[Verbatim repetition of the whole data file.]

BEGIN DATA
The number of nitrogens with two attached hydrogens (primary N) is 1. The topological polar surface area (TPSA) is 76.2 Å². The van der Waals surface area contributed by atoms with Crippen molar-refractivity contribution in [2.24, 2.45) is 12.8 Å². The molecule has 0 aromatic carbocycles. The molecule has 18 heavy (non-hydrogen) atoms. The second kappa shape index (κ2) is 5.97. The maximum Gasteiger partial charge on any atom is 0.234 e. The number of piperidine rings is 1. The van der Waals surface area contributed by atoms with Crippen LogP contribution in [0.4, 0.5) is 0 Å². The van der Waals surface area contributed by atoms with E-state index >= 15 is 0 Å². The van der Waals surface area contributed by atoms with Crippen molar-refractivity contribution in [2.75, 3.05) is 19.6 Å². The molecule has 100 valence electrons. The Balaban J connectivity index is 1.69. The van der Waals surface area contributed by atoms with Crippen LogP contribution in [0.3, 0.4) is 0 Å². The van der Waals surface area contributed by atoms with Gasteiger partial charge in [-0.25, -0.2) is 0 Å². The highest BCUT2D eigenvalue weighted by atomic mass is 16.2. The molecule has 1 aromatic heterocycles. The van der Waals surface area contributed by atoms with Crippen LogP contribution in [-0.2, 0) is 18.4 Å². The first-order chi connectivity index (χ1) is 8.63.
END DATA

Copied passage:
The number of nitrogens with two attached hydrogens (primary N) is 1. The topological polar surface area (TPSA) is 76.2 Å². The van der Waals surface area contributed by atoms with Crippen molar-refractivity contribution in [2.24, 2.45) is 12.8 Å². The molecule has 0 aromatic carbocycles. The molecule has 18 heavy (non-hydrogen) atoms. The second kappa shape index (κ2) is 5.97. The maximum Gasteiger partial charge on any atom is 0.234 e. The number of piperidine rings is 1. The van der Waals surface area contributed by atoms with Crippen LogP contribution in [0.4, 0.5) is 0 Å². The van der Waals surface area contributed by atoms with E-state index >= 15 is 0 Å². The van der Waals surface area contributed by atoms with Crippen molar-refractivity contribution in [2.75, 3.05) is 19.6 Å². The molecule has 100 valence electrons. The Balaban J connectivity index is 1.69. The van der Waals surface area contributed by atoms with Crippen LogP contribution in [0.3, 0.4) is 0 Å². The van der Waals surface area contributed by atoms with Gasteiger partial charge in [-0.25, -0.2) is 0 Å². The highest BCUT2D eigenvalue weighted by atomic mass is 16.2. The molecule has 1 aromatic heterocycles. The van der Waals surface area contributed by atoms with Crippen LogP contribution in [-0.2, 0) is 18.4 Å². The first-order chi connectivity index (χ1) is 8.63.